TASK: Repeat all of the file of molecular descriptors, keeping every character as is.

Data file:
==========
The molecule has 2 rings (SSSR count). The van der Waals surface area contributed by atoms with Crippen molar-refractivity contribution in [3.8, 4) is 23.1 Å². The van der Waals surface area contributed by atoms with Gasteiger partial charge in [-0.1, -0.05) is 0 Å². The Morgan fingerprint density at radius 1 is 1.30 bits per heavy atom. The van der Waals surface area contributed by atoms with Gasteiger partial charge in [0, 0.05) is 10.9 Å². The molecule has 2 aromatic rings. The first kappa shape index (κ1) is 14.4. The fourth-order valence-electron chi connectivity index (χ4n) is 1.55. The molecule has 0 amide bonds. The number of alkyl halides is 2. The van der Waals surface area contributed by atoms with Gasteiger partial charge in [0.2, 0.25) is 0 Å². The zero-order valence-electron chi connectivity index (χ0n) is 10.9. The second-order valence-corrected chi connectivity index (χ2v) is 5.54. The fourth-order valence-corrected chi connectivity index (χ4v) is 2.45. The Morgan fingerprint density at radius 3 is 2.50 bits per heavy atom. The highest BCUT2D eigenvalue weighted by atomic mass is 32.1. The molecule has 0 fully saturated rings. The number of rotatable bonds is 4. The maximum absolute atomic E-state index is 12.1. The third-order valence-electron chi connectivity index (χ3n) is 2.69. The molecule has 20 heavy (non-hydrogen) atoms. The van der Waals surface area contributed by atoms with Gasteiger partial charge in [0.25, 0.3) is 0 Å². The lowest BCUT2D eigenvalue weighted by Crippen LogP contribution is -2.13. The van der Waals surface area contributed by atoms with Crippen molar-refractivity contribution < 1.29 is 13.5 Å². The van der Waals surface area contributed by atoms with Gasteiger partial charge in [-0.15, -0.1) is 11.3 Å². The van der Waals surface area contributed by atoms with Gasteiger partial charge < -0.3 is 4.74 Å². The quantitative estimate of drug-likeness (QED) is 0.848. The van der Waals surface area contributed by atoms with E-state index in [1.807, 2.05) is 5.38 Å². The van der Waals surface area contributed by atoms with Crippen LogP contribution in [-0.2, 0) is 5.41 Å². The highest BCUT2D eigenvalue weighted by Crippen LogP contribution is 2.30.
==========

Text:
The molecule has 2 rings (SSSR count). The van der Waals surface area contributed by atoms with Crippen molar-refractivity contribution in [3.8, 4) is 23.1 Å². The van der Waals surface area contributed by atoms with Gasteiger partial charge in [-0.1, -0.05) is 0 Å². The Morgan fingerprint density at radius 1 is 1.30 bits per heavy atom. The van der Waals surface area contributed by atoms with Gasteiger partial charge in [0, 0.05) is 10.9 Å². The molecule has 2 aromatic rings. The first kappa shape index (κ1) is 14.4. The fourth-order valence-electron chi connectivity index (χ4n) is 1.55. The molecule has 0 amide bonds. The number of alkyl halides is 2. The van der Waals surface area contributed by atoms with Gasteiger partial charge in [0.2, 0.25) is 0 Å². The zero-order valence-electron chi connectivity index (χ0n) is 10.9. The second-order valence-corrected chi connectivity index (χ2v) is 5.54. The fourth-order valence-corrected chi connectivity index (χ4v) is 2.45. The Morgan fingerprint density at radius 3 is 2.50 bits per heavy atom. The highest BCUT2D eigenvalue weighted by atomic mass is 32.1. The molecule has 0 fully saturated rings. The number of rotatable bonds is 4. The maximum absolute atomic E-state index is 12.1. The third-order valence-electron chi connectivity index (χ3n) is 2.69. The molecule has 20 heavy (non-hydrogen) atoms. The van der Waals surface area contributed by atoms with Gasteiger partial charge in [0.25, 0.3) is 0 Å². The lowest BCUT2D eigenvalue weighted by Crippen LogP contribution is -2.13. The van der Waals surface area contributed by atoms with Crippen molar-refractivity contribution < 1.29 is 13.5 Å². The van der Waals surface area contributed by atoms with Gasteiger partial charge in [-0.15, -0.1) is 11.3 Å². The van der Waals surface area contributed by atoms with Gasteiger partial charge < -0.3 is 4.74 Å². The quantitative estimate of drug-likeness (QED) is 0.848. The van der Waals surface area contributed by atoms with E-state index in [1.807, 2.05) is 5.38 Å². The van der Waals surface area contributed by atoms with Crippen LogP contribution in [-0.2, 0) is 5.41 Å². The highest BCUT2D eigenvalue weighted by Crippen LogP contribution is 2.30.